Democrats on the Senate Finance Committee released a new report Tuesday, “How Tax Pros Make the Code Less Fair and Efficient: Several New Strategies and Solutions,” in conjunction with a hearing on “Fairness in Taxation.”

The report details a number of strategies sophisticated taxpayers use to substantially lower their tax burden.

“Those without access to fancy tax planning tools shouldn’t feel like the tax system is rigged against them,” said Senate Finance Committee Ranking Member Ron Wyden, D-Ore., in a statement.  “For people having a hard time or just making their way as best they can, it must feel like the other guy’s climb up the economic ladder easier than theirs. The U.S. tax code needs to be fixed to help more Americans succeed and build a stronger economy.”

Wyden pointed out that while the vast majority of taxpayers can neither defer paying taxes nor minimize the amounts they do pay, and generally have to ride the ups and downs of the market on their investments, certain taxpayers tailor their investments to lock in gains (or losses), manipulate the timing of any taxes paid and minimize the amount of tax that does get paid. This creates serious tax wins for those who know how to use these tax avoidance strategies, and it is all perfectly legal. 

Wyden’s report highlights six major avoidance strategies used by many taxpayers to cut the taxes they owe dramatically (through access to sophisticated tax planning), often paying effective rates lower than those who earn a regular paycheck. It also offers policy and regulatory recommendations by Wyden’s staff on what should be done to remedy the situation and reduce the tax avoidance by tens of billions of dollars over the next decade while making the tax code more fair and efficient.

The six major strategies identified include:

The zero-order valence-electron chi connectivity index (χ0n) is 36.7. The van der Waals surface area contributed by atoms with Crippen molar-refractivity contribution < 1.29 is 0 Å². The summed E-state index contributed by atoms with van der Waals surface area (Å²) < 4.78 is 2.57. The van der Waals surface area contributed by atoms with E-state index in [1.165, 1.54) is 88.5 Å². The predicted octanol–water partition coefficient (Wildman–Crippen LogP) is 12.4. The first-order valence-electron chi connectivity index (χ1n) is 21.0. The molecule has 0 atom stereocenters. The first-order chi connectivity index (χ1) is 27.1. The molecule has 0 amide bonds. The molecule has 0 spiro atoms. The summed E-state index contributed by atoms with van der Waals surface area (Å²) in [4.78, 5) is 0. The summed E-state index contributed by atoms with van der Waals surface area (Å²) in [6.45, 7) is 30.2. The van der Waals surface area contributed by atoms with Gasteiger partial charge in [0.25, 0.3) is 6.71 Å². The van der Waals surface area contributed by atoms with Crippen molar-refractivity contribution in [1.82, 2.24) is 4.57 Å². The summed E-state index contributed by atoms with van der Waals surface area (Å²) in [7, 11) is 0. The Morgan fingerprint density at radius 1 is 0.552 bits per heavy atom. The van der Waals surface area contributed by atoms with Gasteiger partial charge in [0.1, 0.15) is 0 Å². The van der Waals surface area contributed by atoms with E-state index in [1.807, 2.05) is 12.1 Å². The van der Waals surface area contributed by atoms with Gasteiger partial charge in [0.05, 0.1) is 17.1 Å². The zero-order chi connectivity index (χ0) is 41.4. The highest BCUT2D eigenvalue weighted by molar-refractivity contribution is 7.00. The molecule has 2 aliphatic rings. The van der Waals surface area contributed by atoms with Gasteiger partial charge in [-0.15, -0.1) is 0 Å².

1.    Using collars to avoid paying capital gains taxes
2.    Using wash sales to time the recognition of capital income
3.    Using derivatives to convert ordinary income to capital gains or convert capital losses to ordinary losses
4.    Using derivatives to avoid constructive ownership rules for partnership interests
5.    Using basket options to convert short-term gains into long-term gains
6.    Avoiding income taxes by deferring compensation

Senate Finance Committee chairman Orrin Hatch, R-Utah, weighed in on the prospoects for tax reform during his opening statement at the hearing. “If our tax reform efforts are going to be successful, it is essential that the final – hopefully bipartisan— product is viewed as fair,” he said.  “If the American people do not believe a tax reform proposal is fair, it’s hard to see, politically, how it could be enacted. Quite simply, fairness, in the context of the tax code, means that similarly situated taxpayers should be treated similarly. The tax code should not pick winners and losers. It should, instead, be crafted to allow people to prosper with as little interference from the government as possible.  Since the 1986 reforms, our tax code has become riddled with credits, deductions, exclusions and exemptions, many of which serve to benefit certain taxpayers at the expense of others.  A fairer tax code would be one that eliminates many of these tax expenditures, allowing us to broaden the base and lower the overall tax rates. 

“Fairness also means that, to the extent reasonably possible, Americans should make some contributions for the benefits they receive from the government,” Hatch added. “Clearly, we need to make exceptions for the truly needy.  Indeed, our tax code should be progressive enough to acknowledge individual taxpayers’ ability to pay.  But, the current situation—where nearly half the country is effectively shielded from the cost of funding the federal government—deserves some attention in tax reform. There is no denying that some of our fellow citizens—particularly those with lower incomes—have been left behind. Though we’ve seen some upticks in economic growth, many are not experiencing a positive impact on their own situations. This is a concern to all of us.”

Register or login for access to this item and much more

All Accounting Today content is archived after seven days.

Community members receive:
  • All recent and archived articles
  • Conference offers and updates
  • A full menu of enewsletter options
  • Web seminars, white papers, ebooks

Don't have an account? Register for Free Unlimited Access